From the moment the NHL announced its return to Winnipeg, the
city’s focus turned immediately to the future: What would the team
be called? What would the sweaters look like? Who would the first
But new general manager Kevin Cheveldayoff was just as
interested in looking back at what happened before the Atlanta
Thrashers migrated north.
”I think you have to look at the past a little bit in the sense
that (last year) was a tale of two seasons,” said Cheveldayoff,
who was hired in June to replace Rick Dudley. ”The first half they
came out and played exceptionally well, and the second half of the
season something went wrong. You look at all the little indicators,
you look at some of the things that maybe you can improve
That was particularly important because the roster remains
nearly unchanged. Six defensemen and both goaltenders have returned
from the NHL’s 29th-ranked team in goals against – not to mention
roughly two-thirds of the forwards.
Atlanta found itself in playoff position midway through last
season before going 14-21-6 down the stretch and tumbling to 12th
in the Eastern Conference.
A number of key players slumped, including big defenseman Dustin
Byfuglien who had just 13 of his 53 points in the second half and
top goaltender Ondrej Pavelec, who had a .893 save percentage in 31
appearances after Dec. 31.
”I think the pace of our game dropped off,” captain Andrew
Ladd said. ”The big thing for us was getting up the ice and
putting pressure on other teams and forcing them to make mistakes.
Once you have one or two guys not getting there in time, it gives
teams an opportunity to get (the puck) out of their own end and get
on the attack.
”Obviously, we gave up too many goals,” he added. ”You can
point to a few things, but we had a young team and we can learn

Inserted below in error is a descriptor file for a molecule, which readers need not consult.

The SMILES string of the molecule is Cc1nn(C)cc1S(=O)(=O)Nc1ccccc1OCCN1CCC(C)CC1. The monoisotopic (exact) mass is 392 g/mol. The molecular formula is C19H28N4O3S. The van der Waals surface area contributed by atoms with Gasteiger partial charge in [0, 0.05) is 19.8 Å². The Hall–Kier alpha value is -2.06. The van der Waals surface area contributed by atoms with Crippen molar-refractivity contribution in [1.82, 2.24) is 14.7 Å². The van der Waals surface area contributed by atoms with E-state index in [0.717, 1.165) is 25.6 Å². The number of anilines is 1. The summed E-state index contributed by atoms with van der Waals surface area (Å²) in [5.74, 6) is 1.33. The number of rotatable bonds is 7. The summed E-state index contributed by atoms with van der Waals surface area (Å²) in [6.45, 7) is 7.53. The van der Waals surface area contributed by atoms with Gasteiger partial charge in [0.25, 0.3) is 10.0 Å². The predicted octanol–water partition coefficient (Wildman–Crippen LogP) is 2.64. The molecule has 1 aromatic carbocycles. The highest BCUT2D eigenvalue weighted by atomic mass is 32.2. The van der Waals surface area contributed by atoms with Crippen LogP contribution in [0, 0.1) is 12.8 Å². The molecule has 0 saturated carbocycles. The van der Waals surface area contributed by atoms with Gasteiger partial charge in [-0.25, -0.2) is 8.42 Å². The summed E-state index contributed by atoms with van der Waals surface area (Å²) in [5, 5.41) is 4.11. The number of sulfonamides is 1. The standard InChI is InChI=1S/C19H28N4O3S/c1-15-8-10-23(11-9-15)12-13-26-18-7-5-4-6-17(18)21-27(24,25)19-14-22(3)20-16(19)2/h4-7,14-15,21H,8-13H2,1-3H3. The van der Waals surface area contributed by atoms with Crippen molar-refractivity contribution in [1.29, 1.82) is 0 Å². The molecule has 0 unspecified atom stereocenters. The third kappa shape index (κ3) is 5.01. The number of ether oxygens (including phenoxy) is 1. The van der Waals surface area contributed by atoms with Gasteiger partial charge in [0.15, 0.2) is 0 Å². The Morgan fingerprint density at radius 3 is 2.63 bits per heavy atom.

from that and not make that mistake twice.”
It will be up to new coach Claude Noel and his staff to make
sure it doesn’t happen again.
The 55-year-old was given his first full-time NHL head coaching
job after Cheveldayoff decided not to retain Ramsay. He was interim
coach in Columbus for 24 games following Ken Hitchcock’s departure
in February 2010 and spent last season in Winnipeg coaching the
AHL’s Manitoba Moose.
The biggest unknown about the Jets season is what impact, if
any, playing in a new city will have on the team’s performance.
Dating back to the Atlanta Flames move to Calgary in 1980, the last
six NHL franchises to relocate averaged an 11-point improvement in
their first year in a new setting.
For players who had grown accustomed to the relative anonymity
they enjoyed with the Thrashers, there will be an adjustment period
now that they’re the biggest game in town.
”Definitely it’s a big change,” third-year forward Evander
Kane said. ”Coming to a Canadian market and a Canadian city where
hockey is No. 1. We’ve got some passionate fans, and a passionate
province, so I think it’s a fresh start for everybody.”
Kane is the most intriguing player in the lineup. At just 20
years old, he’s expected to improve on a 19-goal season from a year
ago and could develop into the team’s most dynamic offensive
The Jets also will lean heavily on the line of Ladd, Bryan
Little and Blake Wheeler and look for some added contributions from
returnees Nik Antropov and Alex Burmistrov.
On the blue-line, Byfuglien is expected to log big minutes
again. The 26-year-old also will have to deal with some off-ice
issues after being charged with boating while intoxicated over the
Zach Bogosian, Tobias Enstrom, Mark Stuart, Johnny Oduya, Ron
Hainsey and Randy Jones round out the defense corps, while Chris
Mason will back up Pavelec in goal.
One of the biggest challenges for the Jets will be enduring the
wait for the regular season opener against Montreal on Oct. 9. It
comes more than a week after the team wraps up the preseason.
”It’s kind of like everything for us this year,” Cheveldayoff
said. ”There’s been a lot of preparation and a lot of time that’s
gone in, but at the end of the day you just want to get things
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